Welcome, dear traveller. Today I will regale you with a tale of perseverance, triumph over the odds, but mostly a tale of laziness that was enabled by the Rust programming language.
When I was in college I was in the Biology/Chemistry program. I didn't really care for Biology, Chemistry was my jam. I knew I wanted to do something involving the biological sciences after college though. As a part of my program a requirement was the Anatomy and Physiology (A&P) course. It had a lot of memorization. I hated memorization and wanted nothing to do with it. I knew that for what I wanted to do with my life, memorizing A&P terms was going to be a distraction, so I went to my program's director and asked what it would take to skip that requirement.
I thought he would say "Nope." but I couldn't lose anything by trying. So I asked, and he answered. And what an answer it was! I could swap out my single Anatomy and Physiology course for a Calculus III and Physical Chemistry (P-Chem) course. I didn't know what I was getting into with Calc III but I—and everyone in the program knew—that P-Chem was the hardest course. So my option was suffer through A&P or take the hardest course plus a bonus math course.
I took the deal, suffered through P-Chem so I wouldn't have to do a bunch of memorization I saw no value in. In the end, I regret nothing. I say that to say this: that's the kind of person that will go on a year long detour into another programming language to avoid a 5 minute job.
And now that the stage's been set, let's get back to the show!
Last year around this time, I was in the process of converting my blog from being built by Jekyll to being powered by Zola. I had been following—with some interest—the happenings in the Rust world, and a blog has always been a good way for me to test the waters of a language. You could say it's kind of my thing.
In the process of that conversion, I had a contact page created by the Zola theme that I was using. Alas, my blog had never supported a contact page (or any method of communicating with me besides twitter). I had the infrastructure to do so, just not the will. In fact the GatsbyJS site I created did have form submission, powered by a PHP backend instead of a NodeJS backend (because why rewrite something in a new language when you have existing functionality, amirite?).
Anyway! As I thought about the work needed, I decided I'd rather write a form submission backend in Rust instead of deal with the vagaries of the PHP system.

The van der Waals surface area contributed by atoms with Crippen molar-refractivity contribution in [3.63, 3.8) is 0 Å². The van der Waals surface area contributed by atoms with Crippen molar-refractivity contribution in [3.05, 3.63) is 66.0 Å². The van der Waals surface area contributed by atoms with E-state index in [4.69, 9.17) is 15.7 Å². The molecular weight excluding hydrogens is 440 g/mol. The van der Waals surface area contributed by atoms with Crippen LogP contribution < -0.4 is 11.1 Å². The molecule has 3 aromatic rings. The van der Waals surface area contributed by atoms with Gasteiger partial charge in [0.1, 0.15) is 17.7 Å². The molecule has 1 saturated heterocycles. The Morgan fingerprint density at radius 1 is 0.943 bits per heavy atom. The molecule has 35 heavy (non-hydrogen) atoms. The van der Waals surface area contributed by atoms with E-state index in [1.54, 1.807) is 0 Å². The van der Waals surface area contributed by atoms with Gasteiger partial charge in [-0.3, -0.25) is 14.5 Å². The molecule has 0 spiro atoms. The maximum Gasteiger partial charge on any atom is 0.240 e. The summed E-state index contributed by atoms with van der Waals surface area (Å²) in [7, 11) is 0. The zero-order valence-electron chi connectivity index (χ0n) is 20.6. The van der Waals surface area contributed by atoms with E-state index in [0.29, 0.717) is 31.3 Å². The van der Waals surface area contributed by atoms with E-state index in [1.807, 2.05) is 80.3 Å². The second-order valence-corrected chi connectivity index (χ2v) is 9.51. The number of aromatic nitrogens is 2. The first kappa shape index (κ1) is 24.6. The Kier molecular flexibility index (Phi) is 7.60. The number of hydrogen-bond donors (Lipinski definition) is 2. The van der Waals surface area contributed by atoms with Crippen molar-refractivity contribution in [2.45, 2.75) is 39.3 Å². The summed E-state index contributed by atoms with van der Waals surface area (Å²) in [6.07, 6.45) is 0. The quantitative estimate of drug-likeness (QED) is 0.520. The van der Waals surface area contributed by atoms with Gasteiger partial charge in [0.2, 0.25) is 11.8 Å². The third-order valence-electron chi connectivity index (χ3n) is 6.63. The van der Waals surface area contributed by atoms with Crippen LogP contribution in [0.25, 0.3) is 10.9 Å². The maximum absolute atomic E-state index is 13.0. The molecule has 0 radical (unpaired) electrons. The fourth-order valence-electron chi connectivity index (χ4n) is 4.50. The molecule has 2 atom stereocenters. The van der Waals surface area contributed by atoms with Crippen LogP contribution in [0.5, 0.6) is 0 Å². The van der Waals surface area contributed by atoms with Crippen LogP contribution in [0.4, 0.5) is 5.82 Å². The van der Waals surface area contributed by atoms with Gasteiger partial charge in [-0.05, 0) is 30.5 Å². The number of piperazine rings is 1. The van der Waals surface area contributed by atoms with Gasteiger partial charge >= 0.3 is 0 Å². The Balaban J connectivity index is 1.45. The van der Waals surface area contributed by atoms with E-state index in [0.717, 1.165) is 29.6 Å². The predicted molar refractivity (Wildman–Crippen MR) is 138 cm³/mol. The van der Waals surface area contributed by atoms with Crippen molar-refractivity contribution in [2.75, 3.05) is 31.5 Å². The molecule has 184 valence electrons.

Here's the kicker though. The script was already written. It was already in place on the server. All I would have had to do was change the global PHP configuration to account for the script's location (each script's location needs to be added to the config because willy nilly access to my server by scripts is strictly forbidden).
There was just one hitch, I didn't know Rust! I was familiar with the syntax of the language through my dalliance with Zola, but I really didn't understand it. However, what I did know of the language convinced me that if I did learn, it would be better than the current cycle of:
- Add PHP script to server in BSD jail
- Modify jail's PHP config to look in location of script
- Ensure that no insecure options are enabled
- Ensure that changes for this script do not affect existing scripts
- Debug in production (YOLO!)
- Modify reverse proxy jail to look for new PHP backend
In all, it may have been about half a day's work. Or, it could have been a quick, less rigorous, 5 minute task where I dealt with problems as they arose. But that idea is what really doomed PHP as an option here; the ease with which I could do something that is poor practice. I was already debugging the submission script in production, where would the madness end!?
There would be downsides to doing this in Rust. A PHP script would be a few kb in size, a Rust application to do the same likely many Mb. But the more I thought it through, the less important this seemed. After the Rust app was built, the toolchain could be deleted and the app would still run. I know because I did it. After the PHP script was written you couldn't just delete the PHP runtime though. Ultimately Rust was the more lightweight choice (if that mattered to me).
If I wanted to make changes I would have to compile and deploy a new binary. But this, while adding more time, was also beneficial. I could more easily get a Rust environment set up on my development mac laptop than I could for PHP.
And then there was the resource usage. The Rust app takes a while to compile on my server (with limited resources)! But after launch, it uses up much less of those resources than the PHP script.
Ultimately, this was a good project for learning Rust, or at least applying the Rust I had learned. Having finished it, I can again say "I regret nothing" (except staying up too late).
The code for my little rust backend—formulate1—is completely open source and available if you'd like to take it for a spin. Just rename the Rocket.toml.template file to
Rocket.toml, modify the test email addresses and deploy to your server! To modify the settings like which port to bind on, etc see the excellent Rocket documentation.
Formulate. verb. to create or devise methodically (I'd say being over a year in the making counts). To express in a concise or systematic way (I think it's pretty concise thanks to rust and Rocket doing most of the heavy lifting).